Dachshund: an active and stubborn companion dog

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The Dachshund was originally used in hunting badgers, rabbits and foxes. The Dachshund still has the hunting instinct today, but it’s also a popular companion animal. This small but stubborn dog can live to be twelve to sixteen years old. He is affectionate and friendly towards his owner.

With early socialization, the Dachshund gets along well with children. With a Dachshund in the house you need not fear burglars. It is a real watchdog and will bark at danger. Are you curious and would you like to know more about the Dachshund? Then read this article.


The history: the small hunting dog from Germany

The Dachshund originally comes from Germany and was used there as a hunting dog. He helped hunt small animals, such as rabbits, foxes and badgers. This is why it’s called a Dachshund. The Dachshund had short legs and was therefore able to follow the small animals to their lairs. This happened already in the Middle Ages.

Later the Dachshund was also seen as a companion dog. This is thanks to Queen Victoria who brought a Dachshund to England in 1839. Around 1870, the Dachshund also made its way to the United States and Canada. In these countries they were first used for hunting, but later they became companion animals. The Dachshund became more and more popular and is now also a beloved pet all over the world.


The character: cocky, cheerful and smart

The Dachshund is affectionate and does not like to be alone. It is wise to start early with getting the Dachshund used to being left alone. Towards its owner it is friendly, but it is certainly not an everyman’s friend. The Dachshund clearly has preferences and can be reserved towards certain people. By nature it is not a children’s friend, but with the right upbringing it can generally get along with them. It is a real watchdog and will start barking if it sees a stranger or senses danger. It is important to control his vigilance and barking from an early age. The hunting instinct is still in the Dachshund, so you should certainly be alert with other small pets.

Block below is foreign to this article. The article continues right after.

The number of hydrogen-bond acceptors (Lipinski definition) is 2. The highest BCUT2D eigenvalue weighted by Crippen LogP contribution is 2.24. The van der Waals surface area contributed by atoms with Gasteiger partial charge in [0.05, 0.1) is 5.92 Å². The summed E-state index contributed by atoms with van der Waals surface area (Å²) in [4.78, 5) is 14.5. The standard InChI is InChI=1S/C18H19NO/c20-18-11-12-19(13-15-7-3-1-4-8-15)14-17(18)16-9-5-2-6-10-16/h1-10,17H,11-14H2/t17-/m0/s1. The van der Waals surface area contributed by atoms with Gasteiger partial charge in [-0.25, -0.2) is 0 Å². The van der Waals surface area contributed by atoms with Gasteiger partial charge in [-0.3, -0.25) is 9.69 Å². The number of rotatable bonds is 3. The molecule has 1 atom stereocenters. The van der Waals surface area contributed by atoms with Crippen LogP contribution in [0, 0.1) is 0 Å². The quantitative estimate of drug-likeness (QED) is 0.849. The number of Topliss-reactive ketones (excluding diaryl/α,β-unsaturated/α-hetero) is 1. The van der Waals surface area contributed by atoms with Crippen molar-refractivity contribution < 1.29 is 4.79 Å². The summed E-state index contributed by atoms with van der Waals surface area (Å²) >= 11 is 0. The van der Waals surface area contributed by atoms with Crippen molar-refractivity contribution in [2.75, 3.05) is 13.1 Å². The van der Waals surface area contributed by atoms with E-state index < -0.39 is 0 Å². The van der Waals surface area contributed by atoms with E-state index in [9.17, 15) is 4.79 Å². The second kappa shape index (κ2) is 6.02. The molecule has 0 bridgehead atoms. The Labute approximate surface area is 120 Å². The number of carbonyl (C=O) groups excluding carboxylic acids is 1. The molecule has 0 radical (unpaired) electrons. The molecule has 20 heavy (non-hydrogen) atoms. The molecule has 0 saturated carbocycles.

The Dachshund is smart and curious. Generally it is a cheerful and excited dog. Even though it is a small dog, it can be very stubborn and likes to follow its own rules. Partly because of this, early socialization is important. The Dachshund also needs clear boundaries and rules. There are three variations of the Dachshund. Most characteristics of a Dachshund are the same, but each variant has specific character traits. The three types are:

  • Short-haired Dachshund;
  • Longhaired Dachshund;
  • Wirehaired Dachshund.

The short-haired Dachshund has the average character. He is gentle and attached to his family. Towards strangers he is reserved. The Longhaired Dachshund is softer, more sensitive, quieter and more affectionate than the other two types. The wirehaired Dachshund is the fiercest species. This is because Terriers have been used in breeding.